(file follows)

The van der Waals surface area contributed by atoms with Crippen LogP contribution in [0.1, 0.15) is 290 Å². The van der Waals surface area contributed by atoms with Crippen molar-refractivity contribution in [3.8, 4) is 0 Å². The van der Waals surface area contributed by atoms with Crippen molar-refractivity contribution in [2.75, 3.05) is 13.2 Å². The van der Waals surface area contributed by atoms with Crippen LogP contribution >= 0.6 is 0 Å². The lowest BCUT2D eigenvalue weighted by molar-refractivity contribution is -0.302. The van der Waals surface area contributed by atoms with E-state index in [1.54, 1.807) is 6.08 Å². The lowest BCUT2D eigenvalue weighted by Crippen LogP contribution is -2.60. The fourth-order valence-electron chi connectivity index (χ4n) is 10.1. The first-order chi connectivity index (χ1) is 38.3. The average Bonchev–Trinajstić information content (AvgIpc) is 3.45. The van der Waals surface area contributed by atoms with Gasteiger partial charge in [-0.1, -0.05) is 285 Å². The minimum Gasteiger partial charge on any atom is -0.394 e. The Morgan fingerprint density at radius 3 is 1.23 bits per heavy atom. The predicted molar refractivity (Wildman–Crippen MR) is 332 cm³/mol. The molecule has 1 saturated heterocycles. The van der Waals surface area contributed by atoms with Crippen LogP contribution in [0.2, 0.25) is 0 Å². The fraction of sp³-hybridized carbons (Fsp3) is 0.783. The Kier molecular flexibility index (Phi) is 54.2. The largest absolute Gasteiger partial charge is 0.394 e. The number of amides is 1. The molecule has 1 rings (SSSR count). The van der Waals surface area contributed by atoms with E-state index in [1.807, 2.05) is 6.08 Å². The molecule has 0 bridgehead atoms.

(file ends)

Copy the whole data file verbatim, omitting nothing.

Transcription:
The van der Waals surface area contributed by atoms with Crippen LogP contribution in [0.1, 0.15) is 290 Å². The van der Waals surface area contributed by atoms with Crippen molar-refractivity contribution in [3.8, 4) is 0 Å². The van der Waals surface area contributed by atoms with Crippen molar-refractivity contribution in [2.75, 3.05) is 13.2 Å². The van der Waals surface area contributed by atoms with Crippen LogP contribution >= 0.6 is 0 Å². The lowest BCUT2D eigenvalue weighted by molar-refractivity contribution is -0.302. The van der Waals surface area contributed by atoms with E-state index in [1.54, 1.807) is 6.08 Å². The lowest BCUT2D eigenvalue weighted by Crippen LogP contribution is -2.60. The fourth-order valence-electron chi connectivity index (χ4n) is 10.1. The first-order chi connectivity index (χ1) is 38.3. The average Bonchev–Trinajstić information content (AvgIpc) is 3.45. The van der Waals surface area contributed by atoms with Gasteiger partial charge in [-0.1, -0.05) is 285 Å². The minimum Gasteiger partial charge on any atom is -0.394 e. The Morgan fingerprint density at radius 3 is 1.23 bits per heavy atom. The predicted molar refractivity (Wildman–Crippen MR) is 332 cm³/mol. The molecule has 1 saturated heterocycles. The van der Waals surface area contributed by atoms with Crippen LogP contribution in [0.2, 0.25) is 0 Å². The fraction of sp³-hybridized carbons (Fsp3) is 0.783. The Kier molecular flexibility index (Phi) is 54.2. The largest absolute Gasteiger partial charge is 0.394 e. The number of amides is 1. The molecule has 1 rings (SSSR count). The van der Waals surface area contributed by atoms with E-state index in [1.807, 2.05) is 6.08 Å². The molecule has 0 bridgehead atoms.